F. Revocation of Election
About every 10 years, there have been efforts to bring pastors back into the Social Security system. The last open window that allowed pastors who elected out of the Social Security system to elect back in, required that Form 2031 be filed no later than April 15, 2002. It is not clear whether or not this revocation of election will be available in the future.
G. Unemployment Tax
In addition to having to withhold and pay income tax and Social Security taxes, employers are also required to pay unemployment taxes, computed as a percentage of their total payroll.17 However, unemployment taxes are not payable on services performed:
(1) [by persons] in the employ of (A) a church or convention or association of churches or (B) an organization which is operated primarily for religious purposes and which is operated, supervised, controlled or principally supported by a church or convention or association of churches
(2) by a duly ordained, commissioned or licensed minister of a church in the exercise of his ministry or by a member of a religious order in the exercise of duties regulated by such order.18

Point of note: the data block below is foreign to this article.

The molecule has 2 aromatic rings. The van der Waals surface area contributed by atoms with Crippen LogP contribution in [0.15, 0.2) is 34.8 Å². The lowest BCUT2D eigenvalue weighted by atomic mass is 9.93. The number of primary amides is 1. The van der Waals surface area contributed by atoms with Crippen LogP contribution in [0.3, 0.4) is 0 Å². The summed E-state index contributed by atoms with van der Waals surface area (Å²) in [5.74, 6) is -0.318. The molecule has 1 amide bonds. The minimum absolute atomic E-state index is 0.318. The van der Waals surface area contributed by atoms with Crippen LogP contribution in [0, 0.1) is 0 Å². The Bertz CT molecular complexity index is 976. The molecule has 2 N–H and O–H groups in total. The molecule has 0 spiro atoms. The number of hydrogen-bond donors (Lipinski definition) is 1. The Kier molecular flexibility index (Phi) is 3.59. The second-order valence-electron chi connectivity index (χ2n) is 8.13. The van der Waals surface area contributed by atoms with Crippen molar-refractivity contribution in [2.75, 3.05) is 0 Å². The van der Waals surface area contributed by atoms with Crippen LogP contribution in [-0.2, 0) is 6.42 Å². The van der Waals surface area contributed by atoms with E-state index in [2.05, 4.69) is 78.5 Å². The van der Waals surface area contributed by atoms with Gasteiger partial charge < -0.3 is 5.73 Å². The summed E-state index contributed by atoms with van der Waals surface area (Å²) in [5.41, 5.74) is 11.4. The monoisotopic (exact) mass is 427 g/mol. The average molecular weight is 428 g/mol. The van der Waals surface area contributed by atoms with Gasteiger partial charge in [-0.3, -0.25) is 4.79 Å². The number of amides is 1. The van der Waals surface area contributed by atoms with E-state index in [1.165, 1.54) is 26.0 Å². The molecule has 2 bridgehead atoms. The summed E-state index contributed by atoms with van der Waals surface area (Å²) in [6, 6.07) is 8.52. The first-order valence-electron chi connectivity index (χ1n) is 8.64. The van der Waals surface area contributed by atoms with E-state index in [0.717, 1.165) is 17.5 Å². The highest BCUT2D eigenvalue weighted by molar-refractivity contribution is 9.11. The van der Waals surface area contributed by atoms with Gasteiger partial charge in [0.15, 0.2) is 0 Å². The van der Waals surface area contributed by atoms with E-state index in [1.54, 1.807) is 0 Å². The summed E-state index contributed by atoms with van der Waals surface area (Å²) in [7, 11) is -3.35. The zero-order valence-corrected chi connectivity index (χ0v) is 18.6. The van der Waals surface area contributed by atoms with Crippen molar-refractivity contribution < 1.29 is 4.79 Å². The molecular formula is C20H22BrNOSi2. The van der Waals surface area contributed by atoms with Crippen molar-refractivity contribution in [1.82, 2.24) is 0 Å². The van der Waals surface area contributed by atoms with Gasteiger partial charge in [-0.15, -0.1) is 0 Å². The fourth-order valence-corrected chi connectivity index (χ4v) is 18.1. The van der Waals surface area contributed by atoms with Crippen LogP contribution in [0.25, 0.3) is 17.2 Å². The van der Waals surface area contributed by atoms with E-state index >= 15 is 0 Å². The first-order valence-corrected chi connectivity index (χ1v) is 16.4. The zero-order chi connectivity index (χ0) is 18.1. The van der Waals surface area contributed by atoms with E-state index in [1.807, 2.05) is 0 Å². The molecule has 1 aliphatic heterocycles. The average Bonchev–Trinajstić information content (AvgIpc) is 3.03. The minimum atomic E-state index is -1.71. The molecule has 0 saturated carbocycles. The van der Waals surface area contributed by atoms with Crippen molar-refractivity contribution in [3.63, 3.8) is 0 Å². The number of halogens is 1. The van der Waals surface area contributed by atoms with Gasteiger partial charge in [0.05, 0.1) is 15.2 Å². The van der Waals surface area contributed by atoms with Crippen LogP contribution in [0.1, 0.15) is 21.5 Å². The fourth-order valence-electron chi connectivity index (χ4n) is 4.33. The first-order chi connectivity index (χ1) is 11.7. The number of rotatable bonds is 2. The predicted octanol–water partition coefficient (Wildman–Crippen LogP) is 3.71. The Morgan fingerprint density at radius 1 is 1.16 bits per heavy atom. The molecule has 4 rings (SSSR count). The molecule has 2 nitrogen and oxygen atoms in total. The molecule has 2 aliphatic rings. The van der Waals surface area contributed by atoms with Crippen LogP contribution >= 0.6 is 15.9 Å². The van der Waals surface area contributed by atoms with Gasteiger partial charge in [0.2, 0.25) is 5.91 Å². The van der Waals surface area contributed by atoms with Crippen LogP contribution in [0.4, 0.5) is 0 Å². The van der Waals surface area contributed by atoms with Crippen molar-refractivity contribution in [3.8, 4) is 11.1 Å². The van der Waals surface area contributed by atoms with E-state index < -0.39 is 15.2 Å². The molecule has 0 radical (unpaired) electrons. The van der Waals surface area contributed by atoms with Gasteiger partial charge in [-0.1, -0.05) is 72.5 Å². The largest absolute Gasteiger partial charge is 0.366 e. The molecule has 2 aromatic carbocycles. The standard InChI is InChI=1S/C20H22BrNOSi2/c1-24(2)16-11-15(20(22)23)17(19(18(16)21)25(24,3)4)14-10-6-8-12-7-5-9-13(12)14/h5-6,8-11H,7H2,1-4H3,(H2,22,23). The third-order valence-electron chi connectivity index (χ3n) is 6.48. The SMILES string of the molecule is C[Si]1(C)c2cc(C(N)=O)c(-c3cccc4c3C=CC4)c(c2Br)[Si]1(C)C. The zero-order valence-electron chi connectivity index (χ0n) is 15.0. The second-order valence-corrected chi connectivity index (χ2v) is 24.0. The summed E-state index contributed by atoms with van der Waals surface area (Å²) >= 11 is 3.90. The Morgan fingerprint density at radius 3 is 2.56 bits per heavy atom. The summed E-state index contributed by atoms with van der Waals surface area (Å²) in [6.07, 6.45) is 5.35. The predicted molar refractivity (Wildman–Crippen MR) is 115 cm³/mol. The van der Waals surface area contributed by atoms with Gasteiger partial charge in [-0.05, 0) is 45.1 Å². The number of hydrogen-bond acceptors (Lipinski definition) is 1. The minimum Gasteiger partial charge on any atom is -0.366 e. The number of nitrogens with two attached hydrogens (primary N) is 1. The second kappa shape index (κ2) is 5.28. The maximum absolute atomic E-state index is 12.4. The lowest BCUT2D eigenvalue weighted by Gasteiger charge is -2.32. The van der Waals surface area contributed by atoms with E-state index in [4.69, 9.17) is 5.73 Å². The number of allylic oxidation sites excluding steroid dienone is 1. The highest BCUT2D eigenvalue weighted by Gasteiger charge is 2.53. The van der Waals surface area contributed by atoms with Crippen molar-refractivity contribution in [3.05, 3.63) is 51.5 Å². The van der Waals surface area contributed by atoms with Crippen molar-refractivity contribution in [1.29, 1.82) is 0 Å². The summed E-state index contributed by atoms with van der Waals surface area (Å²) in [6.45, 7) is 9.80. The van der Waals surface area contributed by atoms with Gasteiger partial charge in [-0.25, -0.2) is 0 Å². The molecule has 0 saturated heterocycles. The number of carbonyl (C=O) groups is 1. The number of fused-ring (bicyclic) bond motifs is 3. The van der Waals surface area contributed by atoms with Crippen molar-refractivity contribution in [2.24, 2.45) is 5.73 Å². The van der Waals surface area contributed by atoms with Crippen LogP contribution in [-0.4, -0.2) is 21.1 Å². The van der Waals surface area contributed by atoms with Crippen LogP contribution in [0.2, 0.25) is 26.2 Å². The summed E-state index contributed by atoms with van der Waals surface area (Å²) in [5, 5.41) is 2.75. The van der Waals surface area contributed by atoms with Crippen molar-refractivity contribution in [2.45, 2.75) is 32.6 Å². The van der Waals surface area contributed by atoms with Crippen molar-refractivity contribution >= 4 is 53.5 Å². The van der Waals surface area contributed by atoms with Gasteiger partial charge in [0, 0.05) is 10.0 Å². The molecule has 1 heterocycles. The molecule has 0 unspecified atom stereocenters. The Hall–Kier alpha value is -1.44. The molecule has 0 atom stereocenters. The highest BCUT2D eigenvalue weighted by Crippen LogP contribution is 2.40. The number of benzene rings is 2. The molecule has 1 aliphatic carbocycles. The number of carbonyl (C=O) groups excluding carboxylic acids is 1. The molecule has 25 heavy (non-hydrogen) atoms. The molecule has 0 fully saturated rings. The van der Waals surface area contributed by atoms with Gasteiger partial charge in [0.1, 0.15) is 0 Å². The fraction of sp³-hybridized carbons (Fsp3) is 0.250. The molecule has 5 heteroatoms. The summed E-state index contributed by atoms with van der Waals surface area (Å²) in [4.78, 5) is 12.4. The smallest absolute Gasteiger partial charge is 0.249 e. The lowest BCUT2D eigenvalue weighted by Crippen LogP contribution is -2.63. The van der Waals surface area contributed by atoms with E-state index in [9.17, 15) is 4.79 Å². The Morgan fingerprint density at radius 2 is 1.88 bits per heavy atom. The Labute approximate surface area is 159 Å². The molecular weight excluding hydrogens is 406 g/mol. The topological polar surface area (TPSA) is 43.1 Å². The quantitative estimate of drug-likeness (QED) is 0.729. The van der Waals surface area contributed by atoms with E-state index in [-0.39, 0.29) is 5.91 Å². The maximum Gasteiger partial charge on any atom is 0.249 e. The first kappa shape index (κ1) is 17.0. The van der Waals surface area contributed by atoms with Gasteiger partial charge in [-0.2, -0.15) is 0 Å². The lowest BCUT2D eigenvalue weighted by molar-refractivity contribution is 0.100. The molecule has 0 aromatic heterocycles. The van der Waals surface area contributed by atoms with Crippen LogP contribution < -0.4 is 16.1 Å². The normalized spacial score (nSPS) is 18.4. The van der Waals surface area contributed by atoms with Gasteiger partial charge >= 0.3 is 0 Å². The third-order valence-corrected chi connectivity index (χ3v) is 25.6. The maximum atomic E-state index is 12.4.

This means that churches are exempt from Federal unemployment tax (FUTA).
Prior to 1976, elementary and secondary schools were also exempted. An amendment in 1976 removed the exemption. In 1978, the U.S. Secretary of Labor announced that this amendment required church schools to be covered. A number of church operated elementary and secondary schools challenged the Secretary of Labor’s interpretation.
In St. Martin Evangelical Lutheran Church v. South Dakota,19 the U.S. Supreme Court ruled that employees of schools that have no separate legal existence from a church are exempt from the unemployment tax. The Court declined to rule that application of the tax to church run schools was violative of the First Amendment. The Court ruled that Congress intended the exemption to apply since there was no difference between employees of a church and employees of a church run elementary or secondary school.
Church schools that have a separate legal existence may also be exempt from unemployment taxes:
To establish exemption from FUTA, a separately incorporated church school (or other organization) must satisfy the requirements of Section 3309(b)(1)(B): (1) that the organization “is operated primarily for religious purposes,” and (2) that it is “operated, supervised, controlled, or principally supported by a church or convention or association of churches.20
In 1988, the U.S. Secretary of Labor issued a directive that schools run by a church or group of churches would be exempt from FUTA (even if separately incorporated), but that schools not directly connected to a church would have to be covered.21